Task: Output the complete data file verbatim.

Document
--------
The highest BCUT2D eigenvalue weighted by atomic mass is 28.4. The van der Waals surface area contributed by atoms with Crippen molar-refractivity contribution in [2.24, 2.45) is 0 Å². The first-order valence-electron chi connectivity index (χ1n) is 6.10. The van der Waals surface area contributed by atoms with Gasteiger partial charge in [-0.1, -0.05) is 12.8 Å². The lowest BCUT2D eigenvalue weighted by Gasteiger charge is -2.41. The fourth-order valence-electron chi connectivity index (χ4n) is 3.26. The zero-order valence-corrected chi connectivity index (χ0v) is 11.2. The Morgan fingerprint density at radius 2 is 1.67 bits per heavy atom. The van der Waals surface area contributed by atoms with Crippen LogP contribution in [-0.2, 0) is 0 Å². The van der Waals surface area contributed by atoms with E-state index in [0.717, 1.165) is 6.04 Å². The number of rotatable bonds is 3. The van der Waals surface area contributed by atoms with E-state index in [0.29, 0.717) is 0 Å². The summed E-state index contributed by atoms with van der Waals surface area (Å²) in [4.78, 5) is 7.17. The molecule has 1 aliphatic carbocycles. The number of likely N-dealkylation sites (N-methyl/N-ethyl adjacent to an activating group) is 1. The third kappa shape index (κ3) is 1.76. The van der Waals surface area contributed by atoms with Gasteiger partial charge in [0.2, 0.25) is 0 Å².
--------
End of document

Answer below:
The highest BCUT2D eigenvalue weighted by atomic mass is 28.4. The van der Waals surface area contributed by atoms with Crippen molar-refractivity contribution in [2.24, 2.45) is 0 Å². The first-order valence-electron chi connectivity index (χ1n) is 6.10. The van der Waals surface area contributed by atoms with Gasteiger partial charge in [-0.1, -0.05) is 12.8 Å². The lowest BCUT2D eigenvalue weighted by Gasteiger charge is -2.41. The fourth-order valence-electron chi connectivity index (χ4n) is 3.26. The zero-order valence-corrected chi connectivity index (χ0v) is 11.2. The Morgan fingerprint density at radius 2 is 1.67 bits per heavy atom. The van der Waals surface area contributed by atoms with Crippen LogP contribution in [-0.2, 0) is 0 Å². The van der Waals surface area contributed by atoms with E-state index in [0.717, 1.165) is 6.04 Å². The number of rotatable bonds is 3. The van der Waals surface area contributed by atoms with E-state index in [0.29, 0.717) is 0 Å². The summed E-state index contributed by atoms with van der Waals surface area (Å²) in [4.78, 5) is 7.17. The molecule has 1 aliphatic carbocycles. The number of likely N-dealkylation sites (N-methyl/N-ethyl adjacent to an activating group) is 1. The third kappa shape index (κ3) is 1.76. The van der Waals surface area contributed by atoms with Gasteiger partial charge in [0.2, 0.25) is 0 Å².